The Current Ratio is a useful financial formula within the family of Liquidity Ratios. It juxtaposes a company’s current assets and current obligations. This produces a number that reflects whether a business is able to cover its short-term debt with its current assets.
The Current Ratio Formula:
Current Ratio = Current Assets / Current Obligations
Current assets: These are a company’s assets that are expected to be used or sold within one calendar year. Current assets can include cash, cash equivalents, accounts receivable, inventory, and prepaid expenses, among other liquid assets.
Current obligations: Also called Current liabilities, these are a company’s short-term financial obligations, due within one calendar year. Current liabilities can include accounts payable, short-term debt, dividends, and taxes owed, among other financial obligations.
What can the Current Ratio tell me about my business?
If the current ratio produces a number higher than 1, that indicates your business is expected to have more assets coming in over the next year than payments and liabilities going out. If it is under 1, then your business has more current obligations than current assets.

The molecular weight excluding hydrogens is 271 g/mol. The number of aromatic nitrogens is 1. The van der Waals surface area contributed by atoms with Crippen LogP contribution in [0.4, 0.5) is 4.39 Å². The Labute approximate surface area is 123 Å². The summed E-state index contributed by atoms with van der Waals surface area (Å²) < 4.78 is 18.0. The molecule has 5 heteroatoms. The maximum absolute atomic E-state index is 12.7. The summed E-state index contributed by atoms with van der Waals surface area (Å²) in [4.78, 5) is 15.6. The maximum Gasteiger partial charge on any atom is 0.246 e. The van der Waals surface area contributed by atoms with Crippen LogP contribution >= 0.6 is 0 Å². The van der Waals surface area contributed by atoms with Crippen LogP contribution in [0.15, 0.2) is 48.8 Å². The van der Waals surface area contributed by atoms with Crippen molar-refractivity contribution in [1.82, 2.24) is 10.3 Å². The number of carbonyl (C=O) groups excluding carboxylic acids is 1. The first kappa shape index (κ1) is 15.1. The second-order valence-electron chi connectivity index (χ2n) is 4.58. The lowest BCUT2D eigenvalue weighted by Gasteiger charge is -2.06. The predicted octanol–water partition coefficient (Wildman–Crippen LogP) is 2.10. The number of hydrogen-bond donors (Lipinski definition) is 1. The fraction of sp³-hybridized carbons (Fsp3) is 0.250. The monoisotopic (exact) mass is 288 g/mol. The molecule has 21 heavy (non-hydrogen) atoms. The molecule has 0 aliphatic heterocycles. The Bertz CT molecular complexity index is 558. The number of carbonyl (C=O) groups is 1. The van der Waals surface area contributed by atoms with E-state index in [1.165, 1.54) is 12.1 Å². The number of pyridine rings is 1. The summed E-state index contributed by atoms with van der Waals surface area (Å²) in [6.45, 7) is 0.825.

The current ratio is an industry standard measure of liquidity. You can compare your current ratio to the current ratios of competitors and peers in your industry in order to establish whether you are within a healthy range.
Under this range (or worse, under 1) indicates a less stable financial position, which may be a warning that you’ll have difficulty paying outstanding debts. If you are much higher than your industry average, it can be indicative of an inefficient use of company assets.
The current ratio is also one of the ratios used by lenders to decide whether or not to extend credit or loans to a business. A higher current ratio means your company is in a more stable financial position, and therefore a lender is more likely to approve additional funding.